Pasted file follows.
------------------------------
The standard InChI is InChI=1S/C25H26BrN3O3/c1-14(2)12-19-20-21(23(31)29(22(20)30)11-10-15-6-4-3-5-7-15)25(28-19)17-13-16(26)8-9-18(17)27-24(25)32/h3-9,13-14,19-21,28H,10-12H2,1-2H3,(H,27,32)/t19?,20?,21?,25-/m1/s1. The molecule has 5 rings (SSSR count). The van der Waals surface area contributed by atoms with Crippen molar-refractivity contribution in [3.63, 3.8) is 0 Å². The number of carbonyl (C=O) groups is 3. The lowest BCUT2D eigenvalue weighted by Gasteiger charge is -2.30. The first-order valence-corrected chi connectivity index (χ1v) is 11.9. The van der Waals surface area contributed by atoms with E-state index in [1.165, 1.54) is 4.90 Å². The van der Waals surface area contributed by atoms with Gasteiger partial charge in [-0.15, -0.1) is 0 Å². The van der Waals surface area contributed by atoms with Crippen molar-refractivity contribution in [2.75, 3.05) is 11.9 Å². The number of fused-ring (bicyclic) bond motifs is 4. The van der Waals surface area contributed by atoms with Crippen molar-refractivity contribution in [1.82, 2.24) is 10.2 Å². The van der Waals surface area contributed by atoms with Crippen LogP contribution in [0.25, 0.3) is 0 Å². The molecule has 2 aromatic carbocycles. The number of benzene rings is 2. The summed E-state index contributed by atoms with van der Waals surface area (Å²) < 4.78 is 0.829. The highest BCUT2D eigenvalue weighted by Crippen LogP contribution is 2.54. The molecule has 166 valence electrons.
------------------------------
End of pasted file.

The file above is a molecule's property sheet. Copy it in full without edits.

The standard InChI is InChI=1S/C25H26BrN3O3/c1-14(2)12-19-20-21(23(31)29(22(20)30)11-10-15-6-4-3-5-7-15)25(28-19)17-13-16(26)8-9-18(17)27-24(25)32/h3-9,13-14,19-21,28H,10-12H2,1-2H3,(H,27,32)/t19?,20?,21?,25-/m1/s1. The molecule has 5 rings (SSSR count). The van der Waals surface area contributed by atoms with Crippen molar-refractivity contribution in [3.63, 3.8) is 0 Å². The number of carbonyl (C=O) groups is 3. The lowest BCUT2D eigenvalue weighted by Gasteiger charge is -2.30. The first-order valence-corrected chi connectivity index (χ1v) is 11.9. The van der Waals surface area contributed by atoms with E-state index in [1.165, 1.54) is 4.90 Å². The van der Waals surface area contributed by atoms with Gasteiger partial charge in [-0.15, -0.1) is 0 Å². The van der Waals surface area contributed by atoms with Crippen molar-refractivity contribution in [2.75, 3.05) is 11.9 Å². The number of fused-ring (bicyclic) bond motifs is 4. The van der Waals surface area contributed by atoms with Crippen molar-refractivity contribution in [1.82, 2.24) is 10.2 Å². The van der Waals surface area contributed by atoms with Crippen LogP contribution in [0.25, 0.3) is 0 Å². The molecule has 2 aromatic carbocycles. The number of benzene rings is 2. The summed E-state index contributed by atoms with van der Waals surface area (Å²) < 4.78 is 0.829. The highest BCUT2D eigenvalue weighted by Crippen LogP contribution is 2.54. The molecule has 166 valence electrons.